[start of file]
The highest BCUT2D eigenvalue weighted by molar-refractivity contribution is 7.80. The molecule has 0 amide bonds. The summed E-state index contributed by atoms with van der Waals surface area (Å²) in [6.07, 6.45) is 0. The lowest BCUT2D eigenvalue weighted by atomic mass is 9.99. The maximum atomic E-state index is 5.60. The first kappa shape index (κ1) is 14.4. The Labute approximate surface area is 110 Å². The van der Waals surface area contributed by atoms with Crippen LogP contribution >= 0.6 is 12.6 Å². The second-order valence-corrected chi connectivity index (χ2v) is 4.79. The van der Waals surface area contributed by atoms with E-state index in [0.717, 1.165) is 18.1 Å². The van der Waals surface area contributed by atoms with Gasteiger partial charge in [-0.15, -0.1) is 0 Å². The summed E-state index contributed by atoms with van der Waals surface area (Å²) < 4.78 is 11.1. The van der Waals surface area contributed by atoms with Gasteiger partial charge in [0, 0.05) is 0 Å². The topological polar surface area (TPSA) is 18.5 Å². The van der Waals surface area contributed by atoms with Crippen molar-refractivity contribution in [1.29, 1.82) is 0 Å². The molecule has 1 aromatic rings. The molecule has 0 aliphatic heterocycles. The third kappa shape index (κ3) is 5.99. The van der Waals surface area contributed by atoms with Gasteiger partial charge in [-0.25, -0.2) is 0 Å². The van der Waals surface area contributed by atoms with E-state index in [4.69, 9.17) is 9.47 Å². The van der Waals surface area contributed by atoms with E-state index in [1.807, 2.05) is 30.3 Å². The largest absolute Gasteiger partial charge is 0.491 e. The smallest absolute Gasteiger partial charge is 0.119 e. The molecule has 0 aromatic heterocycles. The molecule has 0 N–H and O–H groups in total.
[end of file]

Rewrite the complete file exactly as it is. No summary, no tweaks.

The highest BCUT2D eigenvalue weighted by molar-refractivity contribution is 7.80. The molecule has 0 amide bonds. The summed E-state index contributed by atoms with van der Waals surface area (Å²) in [6.07, 6.45) is 0. The lowest BCUT2D eigenvalue weighted by atomic mass is 9.99. The maximum atomic E-state index is 5.60. The first kappa shape index (κ1) is 14.4. The Labute approximate surface area is 110 Å². The van der Waals surface area contributed by atoms with Crippen LogP contribution >= 0.6 is 12.6 Å². The second-order valence-corrected chi connectivity index (χ2v) is 4.79. The van der Waals surface area contributed by atoms with E-state index in [0.717, 1.165) is 18.1 Å². The van der Waals surface area contributed by atoms with Gasteiger partial charge in [-0.15, -0.1) is 0 Å². The summed E-state index contributed by atoms with van der Waals surface area (Å²) < 4.78 is 11.1. The van der Waals surface area contributed by atoms with Gasteiger partial charge in [0, 0.05) is 0 Å². The topological polar surface area (TPSA) is 18.5 Å². The van der Waals surface area contributed by atoms with Crippen molar-refractivity contribution in [1.29, 1.82) is 0 Å². The molecule has 1 aromatic rings. The molecule has 0 aliphatic heterocycles. The third kappa shape index (κ3) is 5.99. The van der Waals surface area contributed by atoms with Gasteiger partial charge in [-0.25, -0.2) is 0 Å². The van der Waals surface area contributed by atoms with E-state index in [4.69, 9.17) is 9.47 Å². The van der Waals surface area contributed by atoms with E-state index in [1.807, 2.05) is 30.3 Å². The largest absolute Gasteiger partial charge is 0.491 e. The smallest absolute Gasteiger partial charge is 0.119 e. The molecule has 0 aromatic heterocycles. The molecule has 0 N–H and O–H groups in total.